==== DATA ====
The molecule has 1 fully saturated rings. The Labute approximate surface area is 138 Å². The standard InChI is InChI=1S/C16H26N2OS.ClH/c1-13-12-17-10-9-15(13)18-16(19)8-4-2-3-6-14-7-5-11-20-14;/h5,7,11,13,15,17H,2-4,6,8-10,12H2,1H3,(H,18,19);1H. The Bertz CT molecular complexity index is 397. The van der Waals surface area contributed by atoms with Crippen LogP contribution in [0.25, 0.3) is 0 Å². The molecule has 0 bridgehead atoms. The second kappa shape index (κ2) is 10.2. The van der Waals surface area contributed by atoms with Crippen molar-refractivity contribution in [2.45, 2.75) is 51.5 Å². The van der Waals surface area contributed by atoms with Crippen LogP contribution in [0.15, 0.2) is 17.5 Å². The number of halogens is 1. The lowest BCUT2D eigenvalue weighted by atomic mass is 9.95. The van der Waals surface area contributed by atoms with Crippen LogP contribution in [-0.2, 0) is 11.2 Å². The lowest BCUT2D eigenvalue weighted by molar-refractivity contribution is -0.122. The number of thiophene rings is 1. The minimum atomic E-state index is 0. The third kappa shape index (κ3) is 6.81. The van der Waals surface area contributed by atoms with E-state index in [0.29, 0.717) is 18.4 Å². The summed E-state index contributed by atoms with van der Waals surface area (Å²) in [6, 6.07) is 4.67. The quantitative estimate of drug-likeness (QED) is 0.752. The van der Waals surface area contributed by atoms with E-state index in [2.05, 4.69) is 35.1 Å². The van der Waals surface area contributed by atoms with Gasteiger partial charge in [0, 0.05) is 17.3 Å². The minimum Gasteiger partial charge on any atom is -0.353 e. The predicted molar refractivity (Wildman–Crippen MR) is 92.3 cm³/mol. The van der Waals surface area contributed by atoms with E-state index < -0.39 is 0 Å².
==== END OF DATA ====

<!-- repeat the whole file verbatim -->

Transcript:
The molecule has 1 fully saturated rings. The Labute approximate surface area is 138 Å². The standard InChI is InChI=1S/C16H26N2OS.ClH/c1-13-12-17-10-9-15(13)18-16(19)8-4-2-3-6-14-7-5-11-20-14;/h5,7,11,13,15,17H,2-4,6,8-10,12H2,1H3,(H,18,19);1H. The Bertz CT molecular complexity index is 397. The van der Waals surface area contributed by atoms with Crippen LogP contribution in [0.25, 0.3) is 0 Å². The molecule has 0 bridgehead atoms. The second kappa shape index (κ2) is 10.2. The van der Waals surface area contributed by atoms with Crippen molar-refractivity contribution in [2.45, 2.75) is 51.5 Å². The van der Waals surface area contributed by atoms with Crippen LogP contribution in [0.15, 0.2) is 17.5 Å². The number of halogens is 1. The lowest BCUT2D eigenvalue weighted by atomic mass is 9.95. The van der Waals surface area contributed by atoms with Crippen LogP contribution in [-0.2, 0) is 11.2 Å². The lowest BCUT2D eigenvalue weighted by molar-refractivity contribution is -0.122. The number of thiophene rings is 1. The minimum atomic E-state index is 0. The third kappa shape index (κ3) is 6.81. The van der Waals surface area contributed by atoms with E-state index in [0.29, 0.717) is 18.4 Å². The summed E-state index contributed by atoms with van der Waals surface area (Å²) in [6, 6.07) is 4.67. The quantitative estimate of drug-likeness (QED) is 0.752. The van der Waals surface area contributed by atoms with E-state index in [2.05, 4.69) is 35.1 Å². The van der Waals surface area contributed by atoms with Gasteiger partial charge in [0, 0.05) is 17.3 Å². The minimum Gasteiger partial charge on any atom is -0.353 e. The predicted molar refractivity (Wildman–Crippen MR) is 92.3 cm³/mol. The van der Waals surface area contributed by atoms with E-state index < -0.39 is 0 Å².